- Did you like his last single?
- Have you seen them in concert? When? Where?
With lower levels: Run through 3 or 4 examples and practice the
questions with the whole class and give a list of possible adjectives
to use in reply to the question: Q:What's his
A: I think it's..
N.B. You'll need to make sure lower levels understand the
difference between: What's he like? And What does he like?and Do
you like him/her/them?
Task 3 talk about the nominees
Use the list of nominations from the text and find out what your partner
knows about the artists.
- Do you know
- What's his/her/their music like?
- Have you got any of his/her/their CDs?
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4. Your predictions
These tasks can be done in pairs, small groups or with the whole class.
Note that the other official categories are: Best international breakthrough
artist, Best international group, Best International female artist, Best
British rock/urban/dance/pop acts, Best British Album.
Task 4 Your predictions
Make some predictions about the possible winners of the awards.
- Who do you think will win each category?
- Who would you like to nominate for the categories?
- Do you agree with the nominations?
- What are some of the other categories?
- Invent some categories.
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5. Your music awards
Students can do this task in groups or in pairs and decide their nominations
together. Get them to fill in a nomination slip each and give all the
slips to you. Read out the main nominations and hold a class vote on each
category if appropriate. Guide students at the start of the activity in
their use of language and put prompts on the board for how to make suggestions
and express agreement and disagreement.
I think we should nominate Y because she's
What do you think?
Why don't we nominate
Agreeing / Disagreeing
No, I prefer X.
I can't stand
Task 5 Your music awards
You are organising a music awards event for music in your country. Choose
artists and music for each category with your classmates.
- Best female solo artistBest male solo artist
- Best single
- Best album
- Best music video
- Best newcomer
- Biggest contribution to music in your country
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6. The launch party interview
This is an opportunity for higher levels to do some free role play.
Discuss the sorts of questions and the types of information they might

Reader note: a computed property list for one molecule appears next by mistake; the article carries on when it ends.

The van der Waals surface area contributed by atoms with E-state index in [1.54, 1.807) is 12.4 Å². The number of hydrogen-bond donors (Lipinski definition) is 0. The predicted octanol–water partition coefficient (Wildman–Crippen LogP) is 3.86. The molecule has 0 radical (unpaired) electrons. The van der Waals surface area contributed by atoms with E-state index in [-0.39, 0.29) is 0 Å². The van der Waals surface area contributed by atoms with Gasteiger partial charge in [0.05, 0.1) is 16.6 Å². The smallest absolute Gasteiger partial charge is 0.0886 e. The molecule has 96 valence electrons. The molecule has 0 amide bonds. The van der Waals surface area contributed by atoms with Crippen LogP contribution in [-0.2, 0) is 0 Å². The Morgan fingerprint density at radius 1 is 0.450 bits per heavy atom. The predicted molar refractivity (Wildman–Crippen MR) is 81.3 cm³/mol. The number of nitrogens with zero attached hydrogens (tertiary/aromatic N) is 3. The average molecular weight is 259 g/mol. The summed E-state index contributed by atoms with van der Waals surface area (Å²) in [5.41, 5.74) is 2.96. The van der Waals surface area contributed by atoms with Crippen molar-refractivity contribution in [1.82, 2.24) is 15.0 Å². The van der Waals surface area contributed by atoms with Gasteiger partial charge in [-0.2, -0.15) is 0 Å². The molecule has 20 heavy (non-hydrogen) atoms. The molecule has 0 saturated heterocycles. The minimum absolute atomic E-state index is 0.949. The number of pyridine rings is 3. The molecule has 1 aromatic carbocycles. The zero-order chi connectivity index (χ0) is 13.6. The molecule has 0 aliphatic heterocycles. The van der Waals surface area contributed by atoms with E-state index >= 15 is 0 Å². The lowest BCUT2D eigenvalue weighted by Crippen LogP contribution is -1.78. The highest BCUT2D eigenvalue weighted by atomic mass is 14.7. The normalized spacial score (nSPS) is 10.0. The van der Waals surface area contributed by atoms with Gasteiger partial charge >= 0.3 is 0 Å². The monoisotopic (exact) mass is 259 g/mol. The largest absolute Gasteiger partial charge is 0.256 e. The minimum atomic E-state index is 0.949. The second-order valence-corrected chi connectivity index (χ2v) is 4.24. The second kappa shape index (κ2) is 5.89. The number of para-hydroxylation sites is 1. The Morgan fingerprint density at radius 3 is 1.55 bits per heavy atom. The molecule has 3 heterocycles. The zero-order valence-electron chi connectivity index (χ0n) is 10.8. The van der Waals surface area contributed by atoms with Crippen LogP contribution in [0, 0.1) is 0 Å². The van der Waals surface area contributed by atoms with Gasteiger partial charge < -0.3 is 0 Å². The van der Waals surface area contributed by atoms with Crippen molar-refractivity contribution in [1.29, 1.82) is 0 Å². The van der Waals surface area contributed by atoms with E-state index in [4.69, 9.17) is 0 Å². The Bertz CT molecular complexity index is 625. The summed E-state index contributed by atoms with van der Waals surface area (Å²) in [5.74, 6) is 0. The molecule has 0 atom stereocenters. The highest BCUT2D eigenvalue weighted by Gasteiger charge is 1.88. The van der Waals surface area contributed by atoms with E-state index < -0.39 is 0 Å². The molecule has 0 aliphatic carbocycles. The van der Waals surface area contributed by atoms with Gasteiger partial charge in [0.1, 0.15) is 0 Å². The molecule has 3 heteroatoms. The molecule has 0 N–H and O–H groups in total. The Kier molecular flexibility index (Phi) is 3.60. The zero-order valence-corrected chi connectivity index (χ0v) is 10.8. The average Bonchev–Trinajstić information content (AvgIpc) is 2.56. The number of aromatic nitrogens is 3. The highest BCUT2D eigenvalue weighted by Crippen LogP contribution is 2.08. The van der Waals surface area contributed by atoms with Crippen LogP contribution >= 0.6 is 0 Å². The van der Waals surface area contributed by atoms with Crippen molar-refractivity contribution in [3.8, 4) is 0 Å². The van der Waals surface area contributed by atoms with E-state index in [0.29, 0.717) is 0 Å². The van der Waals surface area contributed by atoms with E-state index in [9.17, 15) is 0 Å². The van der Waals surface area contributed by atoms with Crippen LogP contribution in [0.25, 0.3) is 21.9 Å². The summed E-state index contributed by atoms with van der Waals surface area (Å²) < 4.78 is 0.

need for an article but try not to put words into their mouths. Pairs
can swap roles: journalist / artist
Guide the questions carefully for lower levels by eliciting ideas.
Give categories of information and elicit questions. Build a model dialogue
on the board if necessary.
Task 6 The launch party interview
You are a journalist for a music paper. You are invited to the launch
party of the Brit Awards. This is the moment when the nominations are
- Prepare questions to interview your favourite artist at the launch
Feelings about: the nomination / do they think they will win / opinion
of the Brit awards/the launch party/ how their latest single/album
is doing / future concert or album plans etc
- Act out your interview with a partner.
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Get a copy of the national charts for your host country. Ask students
to guess what percentage of this week's charts is in the English language.
Use this activity to introduce the discussion questions. Put students
in small groups to draw their conclusions.
Task 7 Discussion
British and American music dominate music charts world wide. Some people
think that the music from their own country and in their own language
is in danger. What do you think?
- Do you buy or listen to music in English?
- Is it always important to understand the lyrics?
- Which do you prefer?
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8.The Brit School
You could start by using this text as a dictation (See page 84 of
Ask students in groups to imagine they are choosing applicants for this
very popular school. What qualities might you be looking for. Students
can role play interviews for the school.
Ask students to list jobs under the categories: arts industry, music
industry, media and communications industry. Would they like to do any
of these jobs? How difficult is it to get jobs in these fields? What would
they really like to do when they leave school? What is their dream job?
The Brit School
The Brit Awards is a charity event and it raises millions of pounds
every year for the music industry in the UK. One of the organisations
that could not exist without the awards money is The Brit School.
This school is Britain's only free state school for the performing
arts and technology. It offers an education for students interested
in a career in the arts, entertainment and communications industries.